Nonlinear Dynamics in Real-Time Equity Market Indices: Evidence from the UK
Posted: 25 Apr 1998
This paper tests for the presence of nonlinear dependence and chaos in real-time returns on the U.K. FTSE-100 Index, using a six month sample of about 60,000 observations, at a range of frequencies from 1-minute to 60-minutes. We use the frequency domain Hinich (1982) and the BDS (1986) tests for nonlinearity. In the first place, we apply these tests to the residuals from a standard ARMA filter. We find clear evidence of nonlinearity. We then follow other researchers in this field by applying the same tests to the residuals from a GARCH process fitted to the data, to find out whether or not the nonlinearity can be explained by this type of model. In the event, our results suggest that GARCH can explain some but not all of the observed nonlinear dependence. In the second half of the paper, we estimate the Lyapunov exponents to test directly for chaos (i.e. sensitivity to initial conditions). We use two Jacobian based techniques suitable for noisy data sets. The first, the Nychka, Gallant, Ellner, McCaffrey (1992) method uses neural nets, while the second technique utilizes higher order local neighbourhood-to-neighbourhood mappings (Brown et al (1991)) to estimate the Jacobian matrices, as in Zeng, Pielke and Eyckholt (1992). Our results indicate the presence of non-linear dependence in high frequency FTSE-100 returns. However we find very little evidence that they could be characterised by a low-dimensional chaotic process. Instead, the Lyapunov exponent estimates appear to be extremely sensitive to the precise methods used in estimation.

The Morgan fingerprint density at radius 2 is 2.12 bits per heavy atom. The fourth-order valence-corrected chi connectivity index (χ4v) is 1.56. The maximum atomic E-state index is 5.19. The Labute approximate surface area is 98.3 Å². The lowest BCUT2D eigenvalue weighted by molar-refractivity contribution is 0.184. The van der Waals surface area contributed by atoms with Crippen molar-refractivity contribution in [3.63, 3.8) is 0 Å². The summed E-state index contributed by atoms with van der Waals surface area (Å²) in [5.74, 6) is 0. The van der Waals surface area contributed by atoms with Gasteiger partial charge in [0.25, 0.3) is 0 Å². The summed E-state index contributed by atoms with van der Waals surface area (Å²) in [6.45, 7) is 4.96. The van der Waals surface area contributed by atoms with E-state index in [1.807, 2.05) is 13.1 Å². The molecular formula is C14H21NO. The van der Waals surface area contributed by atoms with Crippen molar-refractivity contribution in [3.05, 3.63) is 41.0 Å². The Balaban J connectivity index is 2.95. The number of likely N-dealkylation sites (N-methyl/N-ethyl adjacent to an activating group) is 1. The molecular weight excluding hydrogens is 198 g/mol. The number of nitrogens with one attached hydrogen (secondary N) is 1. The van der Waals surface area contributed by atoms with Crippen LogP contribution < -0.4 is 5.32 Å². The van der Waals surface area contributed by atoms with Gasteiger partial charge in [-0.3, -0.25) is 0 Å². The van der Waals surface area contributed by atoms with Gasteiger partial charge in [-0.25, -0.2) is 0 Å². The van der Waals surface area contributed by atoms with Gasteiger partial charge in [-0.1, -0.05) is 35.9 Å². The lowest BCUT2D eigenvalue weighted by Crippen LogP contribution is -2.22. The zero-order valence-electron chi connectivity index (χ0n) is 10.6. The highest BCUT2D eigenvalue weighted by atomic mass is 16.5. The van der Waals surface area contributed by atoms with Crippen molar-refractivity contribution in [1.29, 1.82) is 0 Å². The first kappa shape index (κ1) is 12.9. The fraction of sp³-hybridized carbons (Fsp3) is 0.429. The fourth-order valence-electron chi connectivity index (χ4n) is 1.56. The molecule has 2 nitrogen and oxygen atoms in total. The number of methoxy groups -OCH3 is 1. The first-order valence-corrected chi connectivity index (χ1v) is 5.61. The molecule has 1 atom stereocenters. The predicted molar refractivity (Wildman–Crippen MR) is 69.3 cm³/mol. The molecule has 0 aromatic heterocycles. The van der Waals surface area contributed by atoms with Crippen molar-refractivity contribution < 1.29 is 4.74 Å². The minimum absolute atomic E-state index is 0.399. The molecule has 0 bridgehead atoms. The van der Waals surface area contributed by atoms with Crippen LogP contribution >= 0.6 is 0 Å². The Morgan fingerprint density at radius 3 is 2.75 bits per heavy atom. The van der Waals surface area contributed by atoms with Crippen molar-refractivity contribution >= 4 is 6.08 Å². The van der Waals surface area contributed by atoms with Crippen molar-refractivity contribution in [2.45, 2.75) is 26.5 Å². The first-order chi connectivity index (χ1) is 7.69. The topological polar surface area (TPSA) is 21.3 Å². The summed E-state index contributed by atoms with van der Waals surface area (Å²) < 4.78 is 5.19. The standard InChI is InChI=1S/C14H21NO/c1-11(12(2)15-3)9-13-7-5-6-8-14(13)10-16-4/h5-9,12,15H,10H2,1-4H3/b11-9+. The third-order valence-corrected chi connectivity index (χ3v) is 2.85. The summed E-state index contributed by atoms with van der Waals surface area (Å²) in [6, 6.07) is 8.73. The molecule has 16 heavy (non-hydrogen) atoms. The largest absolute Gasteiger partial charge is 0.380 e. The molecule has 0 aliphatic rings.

JEL Classification: C13, G12
Suggested Citation: Suggested Citation